Hopper Bottom Boxcar


thecitrusbelt@...
 

Here is a link to a brief photo article on a Canadian Pacific hopper bottom boxcar that appeared in the April 1921 edition of Popular Mechanics:

 

http://www.trainweb.org/oldtimetrains/photos/cpr_rolling/hopper_bottom_boxcar.jpg

 

Did these ever catch on with railroads in the U.S.?

 

Bob Chaparro

Hemet, CA


Benjamin Hom
 

Bob Chaparro asked:
"Here is a link to a brief photo article on a Canadian Pacific hopper bottom boxcar that appeared in the April 1921 edition of Popular Mechanics:
 
http://www.trainweb.org/oldtimetrains/photos/cpr_rolling/hopper_bottom_boxcar.jpg
 
Did these ever catch on with railroads in the U.S.?"

No, though this approach was used by GN and successor BN to increase the efficiency and utilization of boxcars used for hauling grain.  The GN example is available in HO scale from Funaro (kit 3702).  After the period of this list, Burlington Northern experimented with boxcar/covered hoppers nicknamed "boppers" in the 1980s; three of these cars are in the collection of the Lake Superior Railroad museum.

The vast majority of boxcars used in grain service were plain boxcars using grain doors and seals.


Ben Hom


Garth Groff or Sally Sanford <sarahsan@...>
 

Bob and Ben,

Well, they certainly didn't "catch on", but there were more examples around than just the GN and CP examples. Even the Northern Electric Railway (later the Sacramento Northern) had a few: http://www.wplives.org/sn/nebox.html .

There was also a craze for hopper-bottomed stock cars to also carry coal or coke, and an ATSF example is shown in illustrations 184-185 in the 1919 CAR BUILDER'S DICTIONARY. This is reproduced in Gregg's TRAIN SHED CYCLOPEDIA No. 36.

Yours Aye,


Garth Groff

On 11/1/17 1:30 PM, Benjamin Hom b.hom@... [STMFC] wrote:

 
Bob Chaparro asked:
"Here is a link to a brief photo article on a Canadian Pacific hopper bottom boxcar that appeared in the April 1921 edition of Popular Mechanics:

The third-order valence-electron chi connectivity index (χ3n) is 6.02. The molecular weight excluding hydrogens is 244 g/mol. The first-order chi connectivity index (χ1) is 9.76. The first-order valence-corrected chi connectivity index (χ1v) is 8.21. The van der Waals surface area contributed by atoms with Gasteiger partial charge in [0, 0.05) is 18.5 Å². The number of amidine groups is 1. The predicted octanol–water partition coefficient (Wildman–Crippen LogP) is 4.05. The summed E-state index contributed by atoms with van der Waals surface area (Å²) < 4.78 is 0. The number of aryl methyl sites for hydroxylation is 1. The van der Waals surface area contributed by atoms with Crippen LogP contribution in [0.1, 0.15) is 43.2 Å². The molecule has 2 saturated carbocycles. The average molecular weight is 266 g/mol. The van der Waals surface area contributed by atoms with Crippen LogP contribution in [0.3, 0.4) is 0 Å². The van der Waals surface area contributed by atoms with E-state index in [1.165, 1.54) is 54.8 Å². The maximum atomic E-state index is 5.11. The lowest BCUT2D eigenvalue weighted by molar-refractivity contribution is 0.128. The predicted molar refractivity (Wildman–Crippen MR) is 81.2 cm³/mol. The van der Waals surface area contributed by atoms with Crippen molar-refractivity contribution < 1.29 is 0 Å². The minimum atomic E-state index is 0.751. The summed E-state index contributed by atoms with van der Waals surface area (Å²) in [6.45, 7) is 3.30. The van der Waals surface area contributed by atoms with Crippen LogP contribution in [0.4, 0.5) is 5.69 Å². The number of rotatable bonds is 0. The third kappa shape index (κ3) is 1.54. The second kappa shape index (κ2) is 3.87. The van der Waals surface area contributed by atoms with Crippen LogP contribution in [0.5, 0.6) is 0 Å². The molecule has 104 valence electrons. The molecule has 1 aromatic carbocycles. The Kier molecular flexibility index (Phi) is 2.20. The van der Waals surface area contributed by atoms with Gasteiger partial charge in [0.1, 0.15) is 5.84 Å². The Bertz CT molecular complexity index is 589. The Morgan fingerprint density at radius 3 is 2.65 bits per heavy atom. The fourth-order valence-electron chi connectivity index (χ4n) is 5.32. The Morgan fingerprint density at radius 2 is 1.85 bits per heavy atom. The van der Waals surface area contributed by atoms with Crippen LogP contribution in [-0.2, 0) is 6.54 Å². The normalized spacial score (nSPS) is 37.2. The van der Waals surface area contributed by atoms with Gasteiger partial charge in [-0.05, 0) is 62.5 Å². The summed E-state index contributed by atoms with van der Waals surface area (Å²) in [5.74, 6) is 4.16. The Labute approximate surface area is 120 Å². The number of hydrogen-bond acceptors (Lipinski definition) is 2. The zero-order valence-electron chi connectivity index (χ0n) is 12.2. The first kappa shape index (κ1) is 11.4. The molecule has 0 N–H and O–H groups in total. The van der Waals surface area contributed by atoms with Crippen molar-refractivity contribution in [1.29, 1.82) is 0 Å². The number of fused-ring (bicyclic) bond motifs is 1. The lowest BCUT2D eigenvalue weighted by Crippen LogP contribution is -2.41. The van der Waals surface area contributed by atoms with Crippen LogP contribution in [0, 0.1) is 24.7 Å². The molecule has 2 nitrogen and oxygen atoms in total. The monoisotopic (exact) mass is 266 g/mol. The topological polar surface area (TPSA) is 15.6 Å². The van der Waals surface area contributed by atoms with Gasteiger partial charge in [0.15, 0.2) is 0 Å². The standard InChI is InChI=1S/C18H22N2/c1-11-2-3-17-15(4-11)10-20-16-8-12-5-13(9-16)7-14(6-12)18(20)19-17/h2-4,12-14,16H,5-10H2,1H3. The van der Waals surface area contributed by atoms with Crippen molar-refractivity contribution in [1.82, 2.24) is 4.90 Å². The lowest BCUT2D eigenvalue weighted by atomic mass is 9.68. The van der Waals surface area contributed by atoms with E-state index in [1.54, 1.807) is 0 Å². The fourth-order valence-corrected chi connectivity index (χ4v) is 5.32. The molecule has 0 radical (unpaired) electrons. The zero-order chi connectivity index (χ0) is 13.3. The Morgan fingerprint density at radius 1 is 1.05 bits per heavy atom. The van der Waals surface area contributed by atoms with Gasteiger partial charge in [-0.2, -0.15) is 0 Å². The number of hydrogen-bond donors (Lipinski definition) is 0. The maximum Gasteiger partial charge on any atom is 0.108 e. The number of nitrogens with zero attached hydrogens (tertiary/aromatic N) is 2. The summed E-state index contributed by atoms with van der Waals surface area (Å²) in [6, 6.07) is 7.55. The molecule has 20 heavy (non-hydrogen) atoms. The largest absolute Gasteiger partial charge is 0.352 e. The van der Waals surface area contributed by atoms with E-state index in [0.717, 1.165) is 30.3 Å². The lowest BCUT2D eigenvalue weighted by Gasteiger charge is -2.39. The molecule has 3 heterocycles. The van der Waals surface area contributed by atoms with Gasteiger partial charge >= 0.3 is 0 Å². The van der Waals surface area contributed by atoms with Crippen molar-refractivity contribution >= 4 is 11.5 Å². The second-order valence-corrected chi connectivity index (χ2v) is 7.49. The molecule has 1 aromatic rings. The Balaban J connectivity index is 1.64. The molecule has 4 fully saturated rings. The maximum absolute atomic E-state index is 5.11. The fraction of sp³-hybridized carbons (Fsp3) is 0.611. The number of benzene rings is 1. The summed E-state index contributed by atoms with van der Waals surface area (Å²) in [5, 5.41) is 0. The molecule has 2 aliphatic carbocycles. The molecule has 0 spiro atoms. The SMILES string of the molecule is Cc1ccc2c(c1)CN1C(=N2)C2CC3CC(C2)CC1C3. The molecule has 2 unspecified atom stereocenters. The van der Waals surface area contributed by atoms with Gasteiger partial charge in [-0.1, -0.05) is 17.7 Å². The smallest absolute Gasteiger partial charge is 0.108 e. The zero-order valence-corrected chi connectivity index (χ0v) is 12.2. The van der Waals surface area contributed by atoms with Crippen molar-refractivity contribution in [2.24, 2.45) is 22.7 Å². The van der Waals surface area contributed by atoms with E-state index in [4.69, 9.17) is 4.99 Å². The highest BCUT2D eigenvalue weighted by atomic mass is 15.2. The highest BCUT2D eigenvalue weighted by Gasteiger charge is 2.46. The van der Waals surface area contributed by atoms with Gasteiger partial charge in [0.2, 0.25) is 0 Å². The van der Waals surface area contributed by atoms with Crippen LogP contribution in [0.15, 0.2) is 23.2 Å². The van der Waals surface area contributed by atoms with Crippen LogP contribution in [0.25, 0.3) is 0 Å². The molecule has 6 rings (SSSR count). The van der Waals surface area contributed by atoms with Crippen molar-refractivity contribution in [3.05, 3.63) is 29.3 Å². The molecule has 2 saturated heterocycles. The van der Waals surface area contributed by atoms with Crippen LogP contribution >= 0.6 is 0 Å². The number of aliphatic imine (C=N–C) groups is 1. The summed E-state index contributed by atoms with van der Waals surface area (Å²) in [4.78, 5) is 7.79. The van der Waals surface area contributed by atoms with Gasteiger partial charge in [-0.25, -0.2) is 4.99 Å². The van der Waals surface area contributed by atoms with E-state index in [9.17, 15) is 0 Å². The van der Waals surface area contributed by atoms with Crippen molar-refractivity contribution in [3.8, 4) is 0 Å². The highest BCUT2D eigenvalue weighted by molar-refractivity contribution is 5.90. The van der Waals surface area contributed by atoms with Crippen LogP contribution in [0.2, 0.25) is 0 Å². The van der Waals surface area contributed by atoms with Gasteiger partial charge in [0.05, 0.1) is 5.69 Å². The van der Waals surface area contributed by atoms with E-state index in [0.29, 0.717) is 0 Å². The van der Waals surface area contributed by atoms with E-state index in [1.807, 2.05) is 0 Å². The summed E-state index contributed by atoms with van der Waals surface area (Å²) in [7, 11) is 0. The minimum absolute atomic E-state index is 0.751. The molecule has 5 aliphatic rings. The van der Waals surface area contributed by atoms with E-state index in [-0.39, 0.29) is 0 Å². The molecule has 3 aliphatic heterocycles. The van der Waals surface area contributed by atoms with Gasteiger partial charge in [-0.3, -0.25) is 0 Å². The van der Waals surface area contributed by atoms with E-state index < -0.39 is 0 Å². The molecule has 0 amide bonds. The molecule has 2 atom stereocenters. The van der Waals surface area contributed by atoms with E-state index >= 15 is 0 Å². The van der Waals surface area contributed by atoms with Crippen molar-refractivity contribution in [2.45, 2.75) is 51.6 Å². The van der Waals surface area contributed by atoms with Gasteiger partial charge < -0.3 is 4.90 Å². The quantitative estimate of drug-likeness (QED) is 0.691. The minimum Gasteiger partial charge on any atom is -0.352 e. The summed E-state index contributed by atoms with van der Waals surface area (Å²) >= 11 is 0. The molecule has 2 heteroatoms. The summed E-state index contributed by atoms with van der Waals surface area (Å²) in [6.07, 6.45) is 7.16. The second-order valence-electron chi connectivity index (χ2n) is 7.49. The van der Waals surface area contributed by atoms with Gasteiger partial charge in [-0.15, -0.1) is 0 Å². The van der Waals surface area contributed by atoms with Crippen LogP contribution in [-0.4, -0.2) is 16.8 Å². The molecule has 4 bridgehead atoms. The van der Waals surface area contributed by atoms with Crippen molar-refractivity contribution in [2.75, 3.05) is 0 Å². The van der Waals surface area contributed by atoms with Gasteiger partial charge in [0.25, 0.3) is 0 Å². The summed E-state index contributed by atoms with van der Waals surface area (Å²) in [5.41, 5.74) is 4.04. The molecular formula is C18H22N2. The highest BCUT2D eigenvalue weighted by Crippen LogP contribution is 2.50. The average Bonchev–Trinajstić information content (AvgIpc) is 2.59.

http://www.trainweb.org/oldtimetrains/photos/cpr_rolling/hopper_bottom_boxcar.jpg
 
Did these ever catch on with railroads in the U.S.?"

No, though this approach was used by GN and successor BN to increase the efficiency and utilization of boxcars used for hauling grain.  The GN example is available in HO scale from Funaro (kit 3702).  After the period of this list, Burlington Northern experimented with boxcar/covered hoppers nicknamed "boppers" in the 1980s; three of these cars are in the collection of the Lake Superior Railroad museum.

The vast majority of boxcars used in grain service were plain boxcars using grain doors and seals.


Ben Hom


Robert kirkham
 

Just in case it wasn’t entirely obvious to everyone, it should be noted that the car shown in the photo is not a boxcar, and not one of the cars with hopper bottoms.  This is most immediately evident by comparing the side sill in the close up of the car door and open hopper, and comparing it with the larger ¾ view shot of the autoboxcar.   The hopper bottom boxcars in question were very similar to the USRA single sheathed boxcars, though to higher weight capacity and with some minor differences in the underframe (probably associated with accommodating the hoppers.)   They were originally built as follows:

230000-230999 blt by NSC  

231000-232499 blt by CCF  

232500-232999 blt by ECC  

233000-233499 blt by CCF

And were all consolidated into the 230000-233499 series by 1923.  With re-building (mostly to remove the hoppers) starting in the 1930s and continuing into the 50s, re-numberings can also be traced. 

 

Meanwhile the auto-boxcar shown in the Popular Mechanics article was from the 500 cars in the 297000 – 297084 and 297085 – 297499 series.  These are similar to the car issued by Yarmouth, but have different ends, different underframe and different side sills.

 

Rob Kirkham  

 

 

 

From: STMFC@... [mailto:STMFC@...]
Sent: Wednesday, November 1, 2017 10:14 AM
To: STMFC@...
Subject: [STMFC] Hopper Bottom Boxcar

 


Here is a link to a brief photo article on a Canadian Pacific hopper bottom boxcar that appeared in the April 1921 edition of Popular Mechanics:

 

http://www.trainweb.org/oldtimetrains/photos/cpr_rolling/hopper_bottom_boxcar.jpg

 

Did these ever catch on with railroads in the U.S.?

 

Bob Chaparro

Hemet, CA





Jeff Eggert
 

This is pushing the group time frame, but sometime between 1958 and 1963, there was a proposal by the CNW mechanical department to rebuild some of their war emergency boxcars into covered hoppers.  To the best of my knowledge this never happened.  It went as far as a car diagram proposing 4 roof hatches, 2 discharge gates, and 2 grain access doors.  They even estimated the light weight of 55,600 lb and having 3047 ft.

Jeff Eggert